You CAN Help The Red Knot


For the last few years, I've been tired of the impending extinction news regarding the Red Knot and I love it when people send me items for the blog, but I do try to stray away from posting announcements of everything going wrong. I do like to post announcements about proactive things that maybe I could do or tell my readers about that they can do.

Blatant over harvesting of horseshoe crabs in the spring is taking away a very important migratory feeding spot for red knots. They need this food in order to finish their migration to their breeding grounds. However, commercial fishing needs the crabs as bait. There was a plan for a ban of harvesting horseshoe crabs, but commercial fisheries fought it and the ban was rejected and instead, they are only going to harvest male crabs, not females...because that won't cause any problems at all.

So, what can we do? A bunch of people who don't live in the area calling and writing the powers that be doesn't seem to help. Boycott birding in the area is a lose/lose situation for birds and birding organizations in the area. Boycotting the fishing companies isn't going to help either.

Well, finally, I have met someone who is doing something proactive and all of us can help him help the red knot. Bill Stewart, chair of Delmarva Ornithological Society Conservation Committee teamed up with The Conservation Fund to try and help. The Conservation Fund said that if DOS could raise $15,000 they would be able to purchase five acres of prime Delaware coastline for the knots to feed on horseshoe crab eggs. Stewart and the DOS organized a Bird-A-Thon--that is a contest of individuals and teams who collect pledges and count the number of different species seen or heard in a set time period in a set area. People can make a chunk donation to a team or offer an amount like $1 per bird observed. Teams and organizations are eligible for prizes for most species observed or most funds raised.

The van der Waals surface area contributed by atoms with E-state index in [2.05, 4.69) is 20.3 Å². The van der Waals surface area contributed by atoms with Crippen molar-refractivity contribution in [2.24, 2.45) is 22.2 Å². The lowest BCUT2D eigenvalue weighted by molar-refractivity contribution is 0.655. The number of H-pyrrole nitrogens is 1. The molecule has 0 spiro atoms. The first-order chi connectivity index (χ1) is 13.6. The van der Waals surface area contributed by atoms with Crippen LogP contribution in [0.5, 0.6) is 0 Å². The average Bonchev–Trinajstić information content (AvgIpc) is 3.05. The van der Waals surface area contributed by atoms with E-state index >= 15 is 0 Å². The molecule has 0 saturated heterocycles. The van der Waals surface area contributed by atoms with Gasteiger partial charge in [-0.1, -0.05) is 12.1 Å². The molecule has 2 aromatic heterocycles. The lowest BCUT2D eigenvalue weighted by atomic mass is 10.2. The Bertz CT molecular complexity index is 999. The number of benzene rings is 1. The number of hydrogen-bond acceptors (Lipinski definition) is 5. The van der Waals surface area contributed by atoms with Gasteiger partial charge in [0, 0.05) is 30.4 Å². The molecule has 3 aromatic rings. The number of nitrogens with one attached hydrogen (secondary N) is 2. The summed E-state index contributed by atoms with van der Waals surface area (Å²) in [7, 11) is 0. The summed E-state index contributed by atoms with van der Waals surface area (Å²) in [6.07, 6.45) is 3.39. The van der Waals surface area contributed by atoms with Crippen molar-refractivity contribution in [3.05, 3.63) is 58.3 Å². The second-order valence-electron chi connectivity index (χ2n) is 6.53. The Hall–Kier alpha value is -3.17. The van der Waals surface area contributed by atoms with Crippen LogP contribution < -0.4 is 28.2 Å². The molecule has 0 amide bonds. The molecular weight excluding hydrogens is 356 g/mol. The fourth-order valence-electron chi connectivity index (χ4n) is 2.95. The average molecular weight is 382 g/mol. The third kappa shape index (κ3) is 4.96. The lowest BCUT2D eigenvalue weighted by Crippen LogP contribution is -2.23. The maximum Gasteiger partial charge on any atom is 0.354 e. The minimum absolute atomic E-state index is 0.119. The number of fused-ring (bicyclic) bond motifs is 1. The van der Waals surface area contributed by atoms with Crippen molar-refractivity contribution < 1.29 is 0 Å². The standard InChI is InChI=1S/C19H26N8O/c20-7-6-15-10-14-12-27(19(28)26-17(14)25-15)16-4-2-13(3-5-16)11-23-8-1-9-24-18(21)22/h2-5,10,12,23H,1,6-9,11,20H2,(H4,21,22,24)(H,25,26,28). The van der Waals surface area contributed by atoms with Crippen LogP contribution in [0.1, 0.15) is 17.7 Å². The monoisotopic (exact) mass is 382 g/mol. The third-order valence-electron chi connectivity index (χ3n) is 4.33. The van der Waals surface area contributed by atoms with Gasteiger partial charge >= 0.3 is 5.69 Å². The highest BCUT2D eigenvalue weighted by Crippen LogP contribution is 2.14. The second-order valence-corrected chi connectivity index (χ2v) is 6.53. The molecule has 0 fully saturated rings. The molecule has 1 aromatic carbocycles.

Through sponsors and donations, the DOS raised a total of: $28,018.00! They were able to buy up five acres of habitat and used the extra money to establish a registered Hawk Migration Association of northern Delaware. And, they're going to try it again this year.

Every reader of this blog that feels an urge to help red knots avoid extinction can help this cause:

1. DONATE TO A TEAM. Your money will be used for habitat acquisition. Even if you can only do $1, all of us together can add up to one heck of a donation.

2. ORGANIZE YOUR OWN TEAM AND GATHER DONATIONS. If you want to be eligible for prizes, then you must do the bird a thon in the assigned area, but if you aren't in it for the prize but are just in it to raise money, have a team in your neighborhood and then mail in your gathered donations to the DOS. This would be a great way to do the Big Sit this fall.

3. Get the company you work for to help sponsor the event.

4. If you have a blog or website, write about this, let your readers know. Do you write articles for your bird club, local paper, magazines? Do you do radio or tv appearances as a bird person? Get the word out.

5. Donate prizes. Did you write a book? Do you make a cool bird feeder? Do you rep for an optics company?

6. Talk to your employer about being a sponsor or donating prizes to the effort.

Seriously, this species of bird used to be incredibly numerous and is well on its way to extinction if changes aren't made NOW. Some scientists go as so far to say that it may be too late, and this population of red knots will be extinct by 2010. We can keep this from being another passenger pigeon or Carolina parakeet, we just need to be loud and proactive and I congratulate Bill and members of the DOS for getting up and taking action. Habitat is key to any species survival.